Add some old-fashioned charm to your garden with hollyhocks. These tall, striking flowers come in various colors and add height and interest to any cottage garden or flower bed. Growing hollyhocks is not at all difficult, but a few challenges can pop up. Learn how to grow hollyhocks successfully and avoid common issues with our helpful tips and tricks for healthy blooms year after year.
Hollyhocks are wonderful full-sun perennial (or biennial, depending on the variety) blooming all summer long with a bit of deadheading. I find them magical fantasy-like flowers, especially when the hummingbirds come to feed. They also make wonderful cut flowers for big magnificent displays.
Step 1: Plant Hollyhocks in the Right Growing Location
Hollyhocks prefer full sun and well-drained soil, so choose a spot in your garden that gets 6 hours of direct sunlight per day. If you’re planting them in a bed, ensure it’s not in an area that gets waterlogged after heavy rain.
Step 2: Choose The Best Hollyhock Variety to Suit Your Garden Needs
Hollyhock flowers bloom in many different colors and different sizes. All varieties require full sun (but can handle partial shade in a hot zone) and well-draining fertile soil. Here are a few of our favorite types:
Alcea rosea (common hollyhock):
Alcea rosea is the most common type of hollyhock, and it comes in a range of colors, including pink, red, white, and yellow. It has flower stalks that grow up to 6 feet tall.
Alcea rosea ‘Chater’s Double’:
Chater’s double is a double-flowered variety of the common hollyhock, which means the flowers have more petals, making them look fuller and more ruffled. It is also rust-resistant and comes in various colors, including pink, red, white, and yellow. Chatter’s Double can grow up to 6 feet tall.
Alcea rosea ‘Nigra’:
Alcea rosea ‘Nigra’ is a black hollyhock with dark maroon-black flowers; it is a unique and exciting color and can add drama to your garden. Nigra can grow up to 6 feet tall.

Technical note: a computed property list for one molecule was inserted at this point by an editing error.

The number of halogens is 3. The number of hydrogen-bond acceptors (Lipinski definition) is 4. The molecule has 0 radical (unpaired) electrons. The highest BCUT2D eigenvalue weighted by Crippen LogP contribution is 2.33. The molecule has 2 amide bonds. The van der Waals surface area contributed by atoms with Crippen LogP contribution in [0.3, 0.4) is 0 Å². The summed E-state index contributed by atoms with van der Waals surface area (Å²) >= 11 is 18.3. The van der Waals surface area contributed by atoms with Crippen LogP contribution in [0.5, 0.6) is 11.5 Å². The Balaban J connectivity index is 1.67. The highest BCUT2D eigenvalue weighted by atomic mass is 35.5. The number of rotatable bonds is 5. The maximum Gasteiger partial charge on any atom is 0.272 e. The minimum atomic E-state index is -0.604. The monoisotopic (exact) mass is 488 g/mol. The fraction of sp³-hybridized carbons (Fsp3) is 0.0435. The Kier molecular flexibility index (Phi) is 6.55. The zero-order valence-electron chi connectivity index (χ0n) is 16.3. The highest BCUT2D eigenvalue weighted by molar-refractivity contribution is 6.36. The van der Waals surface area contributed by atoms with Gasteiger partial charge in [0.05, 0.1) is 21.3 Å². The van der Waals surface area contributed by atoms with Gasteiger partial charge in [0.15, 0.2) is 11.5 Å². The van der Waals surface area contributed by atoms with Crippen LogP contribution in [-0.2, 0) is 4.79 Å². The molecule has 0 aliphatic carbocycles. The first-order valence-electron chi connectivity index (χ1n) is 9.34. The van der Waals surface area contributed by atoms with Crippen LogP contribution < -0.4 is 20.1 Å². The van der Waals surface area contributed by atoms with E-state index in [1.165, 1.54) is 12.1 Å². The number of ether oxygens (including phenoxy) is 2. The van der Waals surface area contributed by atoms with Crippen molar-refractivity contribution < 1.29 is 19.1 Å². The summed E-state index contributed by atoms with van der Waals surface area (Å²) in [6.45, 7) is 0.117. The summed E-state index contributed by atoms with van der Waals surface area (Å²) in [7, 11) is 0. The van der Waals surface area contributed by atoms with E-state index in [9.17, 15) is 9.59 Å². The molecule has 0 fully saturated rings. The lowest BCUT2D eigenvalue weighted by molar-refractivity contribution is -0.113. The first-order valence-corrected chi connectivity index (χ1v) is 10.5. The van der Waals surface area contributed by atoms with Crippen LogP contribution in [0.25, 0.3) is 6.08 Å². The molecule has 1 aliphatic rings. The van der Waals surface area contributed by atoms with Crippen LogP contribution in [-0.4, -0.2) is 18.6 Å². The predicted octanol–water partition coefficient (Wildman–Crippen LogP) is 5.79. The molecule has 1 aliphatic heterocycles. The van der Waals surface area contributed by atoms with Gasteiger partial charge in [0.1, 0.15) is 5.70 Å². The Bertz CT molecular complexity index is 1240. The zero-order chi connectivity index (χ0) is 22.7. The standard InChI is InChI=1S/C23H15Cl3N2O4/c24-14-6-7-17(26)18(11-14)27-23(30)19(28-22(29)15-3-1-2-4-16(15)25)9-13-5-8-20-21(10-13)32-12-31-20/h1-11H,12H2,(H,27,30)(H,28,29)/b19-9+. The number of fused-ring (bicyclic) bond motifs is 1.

Alcea rosea ‘Pleniflora’:
Pleniflora is a double-flowered variety of the common hollyhock, which means the flowers have more petals, making them look fuller and more ruffled. It comes in various colors, including pink, red, white, and yellow, and can grow up to 5 feet tall.
Alcea rosea ‘Fiesta Time’:
Fiesta Time is a rust-resistant variety of hollyhock that features vibrant, two-tone flowers in shades of pink and yellow. It can grow up to 4 feet tall.
Alcea rosea ‘Majorette’:
Majorette is a dwarf variety of hollyhock, growing to only 2-3 feet tall, making it great for small gardens or containers. It features beautiful double-flower blooms in shades of pink, red, and white. (also resistant to Rust)
Alcea rosea ‘Strawberry Fair’:
This variety of hollyhock has large, two-tone flowers in shades of pink and red and can grow up to 6 feet tall. It prefers full sun and well-drained soil. (resistant to Rust)
Step 3: Propagating Hollyhocks: Choose seeds, Seedlings, or Cuttings
Hollyhocks will bloom in early summer until early fall and can be propagated from seeds, seedlings, or root cuttings.
How To Grow Hollyhocks From Seeds:
One of the best ways to add hollyhocks to your garden is by growing them from seeds indoors in early spring. You can also try starting seeds in a cold frame in early spring.
Growing from seed is often the best method to plant unique varieties, as they are usually not found at gardening centers.
These beautiful plants are considered biennial, but they will readily self-seed enough to produce flowers year after year like short-lived perennials.
Here are some tips on how to grow hollyhock from seeds and store them for future use:
Direct Sowing Seeds:
You can start seeds indoors 6-8 weeks before the last frost date in your region, or they can be sown directly in the ground a week before the last frost in your area.
When sowing indoors, it’s essential to use seed trays or pots filled with seed-starting soil.
Sow the seeds on the surface, press them gently into the compost, and cover them with a very light layer of compost or vermiculite.